3

So I'm building a card game where each card has cost, damage, and durability, as well as name and description. Obviously one would think of creating a Card class:

class Card {
    int cost
    int damage
    int durability
    string name
    string decription
}

werewolf = Card(5, 10, 120, 'Werewolf', 'Deal double damage during night')
mage = Card(7, 40, 40, 'Mage', 'Deal damage without taking damage himself')

But now the problem is, I need multiple copies of each of these instances. Every player in the game can have 2 copies of each card, that means up to 8 copies of every card.

Some of the attributes are "static" i.e. always same to all similar instances, such as name, description, and cost. However, every instance has variety in health and damage; one mage might end up having more damage after a buffing spell is cast on her, and another has lower health after being damaged.

What would be a good way to implement and structure such feature? Subclasses or something, and how?

  • Do your cards change after they are instantiated? or are they static throughout the game? IE a werewolf always has a cost of 5? – RubberChickenLeader Feb 4 '17 at 16:18
  • @WindRaven Some attributes are static, but some can change (health and damage for example change constantly). I don't yet have any need for changing mana but in theory there could be a card like "Throw an enemy card back into his had, it costs 1 more" or so – Markus Meskanen Feb 4 '17 at 16:19
  • The answer to this question depends on what language you're using, so it would be useful to add this information. (But. briefly, what you're describing is an extremely good fit for languages that provide prototype-based inheritance, e.g. Javascript; make a single base card with the common details and use it as the prototype for the objects with the varying details). – Periata Breatta Feb 4 '17 at 22:45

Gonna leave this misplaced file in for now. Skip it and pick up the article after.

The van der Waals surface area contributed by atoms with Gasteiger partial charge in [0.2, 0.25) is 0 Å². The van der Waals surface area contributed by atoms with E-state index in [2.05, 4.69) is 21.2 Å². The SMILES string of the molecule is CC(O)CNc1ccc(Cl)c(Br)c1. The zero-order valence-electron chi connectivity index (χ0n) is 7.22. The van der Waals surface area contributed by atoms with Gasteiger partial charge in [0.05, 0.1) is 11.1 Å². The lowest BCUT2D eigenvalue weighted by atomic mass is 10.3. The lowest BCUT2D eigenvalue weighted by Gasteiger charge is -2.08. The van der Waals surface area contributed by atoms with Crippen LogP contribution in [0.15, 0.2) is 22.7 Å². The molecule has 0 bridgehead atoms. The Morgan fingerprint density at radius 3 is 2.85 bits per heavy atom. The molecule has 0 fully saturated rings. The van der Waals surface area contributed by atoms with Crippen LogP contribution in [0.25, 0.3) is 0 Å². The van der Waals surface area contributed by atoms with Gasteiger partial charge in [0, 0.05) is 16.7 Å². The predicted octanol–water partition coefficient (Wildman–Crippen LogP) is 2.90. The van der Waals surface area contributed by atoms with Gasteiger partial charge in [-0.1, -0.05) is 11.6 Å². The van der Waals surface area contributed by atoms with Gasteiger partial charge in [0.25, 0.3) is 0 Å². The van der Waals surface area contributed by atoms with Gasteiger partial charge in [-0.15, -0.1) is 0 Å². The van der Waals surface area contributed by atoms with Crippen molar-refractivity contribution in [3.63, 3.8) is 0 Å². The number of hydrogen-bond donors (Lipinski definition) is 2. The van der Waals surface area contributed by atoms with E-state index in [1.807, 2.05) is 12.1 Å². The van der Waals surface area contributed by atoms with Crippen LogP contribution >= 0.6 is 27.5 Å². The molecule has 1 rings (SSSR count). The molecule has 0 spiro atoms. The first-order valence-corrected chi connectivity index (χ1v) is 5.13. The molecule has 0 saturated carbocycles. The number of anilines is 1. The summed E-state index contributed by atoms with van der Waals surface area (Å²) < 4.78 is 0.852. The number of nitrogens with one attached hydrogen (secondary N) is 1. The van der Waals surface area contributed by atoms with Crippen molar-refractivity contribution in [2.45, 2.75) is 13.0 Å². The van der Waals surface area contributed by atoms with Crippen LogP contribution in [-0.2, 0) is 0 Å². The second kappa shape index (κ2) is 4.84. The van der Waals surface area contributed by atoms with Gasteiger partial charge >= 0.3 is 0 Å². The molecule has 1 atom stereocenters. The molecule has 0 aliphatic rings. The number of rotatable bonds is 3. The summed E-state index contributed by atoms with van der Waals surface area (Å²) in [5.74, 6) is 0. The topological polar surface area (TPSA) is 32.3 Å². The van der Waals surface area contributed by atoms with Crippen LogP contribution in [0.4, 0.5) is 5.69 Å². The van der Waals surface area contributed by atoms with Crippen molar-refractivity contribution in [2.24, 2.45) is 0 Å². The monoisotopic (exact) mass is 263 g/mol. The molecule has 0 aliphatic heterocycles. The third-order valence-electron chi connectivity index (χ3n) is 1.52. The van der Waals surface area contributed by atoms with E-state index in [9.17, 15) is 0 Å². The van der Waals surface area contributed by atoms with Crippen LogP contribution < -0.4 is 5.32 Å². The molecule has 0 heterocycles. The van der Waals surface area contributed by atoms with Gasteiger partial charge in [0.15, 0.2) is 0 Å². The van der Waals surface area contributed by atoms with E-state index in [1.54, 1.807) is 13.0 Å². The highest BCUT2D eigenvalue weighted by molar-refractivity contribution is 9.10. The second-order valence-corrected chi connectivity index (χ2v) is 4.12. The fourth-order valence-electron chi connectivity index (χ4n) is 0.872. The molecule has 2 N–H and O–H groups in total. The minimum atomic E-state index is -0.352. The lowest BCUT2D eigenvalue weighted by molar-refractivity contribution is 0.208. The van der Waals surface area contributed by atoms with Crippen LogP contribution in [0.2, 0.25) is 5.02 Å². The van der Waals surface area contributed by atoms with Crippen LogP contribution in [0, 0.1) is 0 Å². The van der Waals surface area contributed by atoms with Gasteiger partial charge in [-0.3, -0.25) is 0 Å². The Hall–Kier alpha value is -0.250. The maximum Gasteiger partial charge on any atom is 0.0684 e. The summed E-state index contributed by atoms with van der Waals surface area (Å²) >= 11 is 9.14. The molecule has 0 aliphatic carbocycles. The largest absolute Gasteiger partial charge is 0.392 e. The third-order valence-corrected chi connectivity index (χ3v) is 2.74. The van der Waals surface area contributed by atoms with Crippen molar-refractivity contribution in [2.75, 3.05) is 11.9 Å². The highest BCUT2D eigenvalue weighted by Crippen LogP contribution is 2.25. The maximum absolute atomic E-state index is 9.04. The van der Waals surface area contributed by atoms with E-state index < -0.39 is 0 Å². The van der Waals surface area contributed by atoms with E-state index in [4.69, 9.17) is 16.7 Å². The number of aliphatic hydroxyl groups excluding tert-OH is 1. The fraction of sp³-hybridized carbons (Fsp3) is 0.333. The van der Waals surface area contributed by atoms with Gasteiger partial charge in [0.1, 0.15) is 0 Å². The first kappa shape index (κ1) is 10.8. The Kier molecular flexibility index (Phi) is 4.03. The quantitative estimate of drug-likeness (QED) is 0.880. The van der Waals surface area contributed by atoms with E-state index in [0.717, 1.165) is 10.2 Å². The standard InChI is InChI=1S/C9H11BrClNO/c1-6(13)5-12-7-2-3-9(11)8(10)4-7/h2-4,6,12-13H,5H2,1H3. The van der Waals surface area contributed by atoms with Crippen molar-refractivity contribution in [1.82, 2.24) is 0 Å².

• 1
    Sounds like a Prototype Pattern whose intent is precisely to avoid subclassing. – edalorzo Feb 4 '17 at 22:54
4

Trying to use subclassing just to share some data is not advisable, especially in games. You'll get a more complex object model without any benefits.

One possible strategy would be to add a factory that manages creation of the cards. That automates the duplication.

With respect to your changing properties, there are a variety of ways how this could be managed. In most cases, it is probably best if the changing properties are not persisted as instance variables of a card, but are calculated on the fly from the game context. Especially if status effects are cancelled (e.g. after a number of rounds), resetting all card stats to their previous values would be tedious otherwise.

The observation that a “class” of game units shares common properties is very common. Introducing a type object is then probably the best solution. We separate each card instance with changing properties from a card types, that stores the default stats and static description:

class CardType {
  int cost
  int damage
  int durability
  string name
  string description
}

class Card {
  CardType type
  int damage
  int durability
  // perhaps add getters/properties for the fields from the type object here
}

Using composition instead of inheritance adds a lot of flexibility to your system. However, moving parts of the type system to runtime objects and making everything more dynamic also means more complexity and therefore more fragility – you'll have to balance these various factors in your design.

  • How would this work if the structure was two levels deep? Like HearthStone, where you have heroes, each of which has unique attributes like health and a list of their cards, but also common attributes like name. But then there are different types of cards, each has unique attributes and non-unique attributes? – Markus Meskanen Feb 4 '17 at 19:11
  • @MarkusMeskanen I haven't played HearthStone and therefore don't know precisely how it works, but it sounds like the hero-types are independent from the card-types. If the cards have varying attributes, then perhaps using a class hierarchy for them is best. Or maybe it's better to script all those details in a dynamic language instead, so that the varying data is stored in a hash table. How this can be done sensibly depends entirely on your requirements and use cases, there is no general answer. – amon Feb 4 '17 at 22:45